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Serving Sacramento & Bay Area
Serving Sacramento & Bay Area
Increase the beauty and value of your Berkeley home with our replacement windows! Huge Selection Available! Choose GVD Renovations' Berkeley window contractors for professional window installation & replacement services.
Homeowners often recognize the need for replacement windows well before they get around to replacing them. This is because most people are concerned about the cost of new windows, or they fail to realize how much money is leaking out of their home on a daily basis.
If you have old windows with poor seals, then replacing them will actually save you money. Sadly, many people don't even realize that their windows leak, but a simple inspection can ascertain whether replacement windows are right for you.
At GVD Renovations, we offer full-service replacement window service - from initial inspection to product selection and installation. If you're ready to start saving money, give us a call today and find replacement windows that fit your needs, and your budget.
Call us now for your free Berkeley replacement windows estimate at (916) 269-0761.
Are your windows air-tight, or are your hard-earned dollars seeping through the cracks of age and neglect? Now is the time to let a professional ascertain whether your windows are the reason your home heating and electric bill have suddenly skyrocketed - and it all starts with a simple phone call.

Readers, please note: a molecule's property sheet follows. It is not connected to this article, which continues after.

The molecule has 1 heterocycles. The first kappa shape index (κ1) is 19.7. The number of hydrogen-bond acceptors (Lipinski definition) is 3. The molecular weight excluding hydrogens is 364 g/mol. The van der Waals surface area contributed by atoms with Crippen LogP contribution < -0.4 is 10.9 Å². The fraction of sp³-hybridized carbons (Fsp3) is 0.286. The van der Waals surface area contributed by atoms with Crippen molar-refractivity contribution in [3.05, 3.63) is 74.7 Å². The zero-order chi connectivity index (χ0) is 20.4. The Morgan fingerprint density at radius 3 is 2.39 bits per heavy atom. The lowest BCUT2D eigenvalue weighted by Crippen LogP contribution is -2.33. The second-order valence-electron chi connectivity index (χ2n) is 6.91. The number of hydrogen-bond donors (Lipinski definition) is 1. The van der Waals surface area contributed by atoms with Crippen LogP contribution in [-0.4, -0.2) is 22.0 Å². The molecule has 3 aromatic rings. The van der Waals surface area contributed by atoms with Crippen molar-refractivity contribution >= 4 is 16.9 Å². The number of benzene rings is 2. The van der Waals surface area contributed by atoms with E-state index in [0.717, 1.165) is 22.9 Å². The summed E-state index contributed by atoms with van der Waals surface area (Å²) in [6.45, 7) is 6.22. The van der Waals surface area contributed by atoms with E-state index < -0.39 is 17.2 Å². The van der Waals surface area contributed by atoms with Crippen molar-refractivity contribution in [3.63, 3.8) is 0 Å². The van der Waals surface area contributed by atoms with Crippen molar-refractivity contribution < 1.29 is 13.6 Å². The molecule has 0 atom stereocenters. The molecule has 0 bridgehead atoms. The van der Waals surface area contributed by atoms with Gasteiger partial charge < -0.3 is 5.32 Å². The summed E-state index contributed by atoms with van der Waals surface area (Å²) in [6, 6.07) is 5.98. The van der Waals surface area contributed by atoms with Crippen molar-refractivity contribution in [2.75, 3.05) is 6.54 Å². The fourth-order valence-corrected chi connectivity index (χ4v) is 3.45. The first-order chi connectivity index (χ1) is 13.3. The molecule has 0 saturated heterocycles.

Old wooden windows are notorious for decay, and can become breeding grounds for all kinds of black mold and other pathogens. Our vinyl replacement windows not only seal the cracks that allow air to move to and from your home, but can also increase the quality of air circulating through your living space.
Because we offer a full line of products, you can also consider the overall design and aesthetic quality of the windows we install in your home. Our quality window products include:
If you have questions about what windows are right for you, give us a call and a sales manager will be happy to answer your questions and assist you in any way possible.
At GVD Renovations, we don't just sell replacement windows, we offer complete installation from a local contractor. This means you can order your windows from the comfort of your own living room, and arrange a date and time for installation that works best with your busy schedule.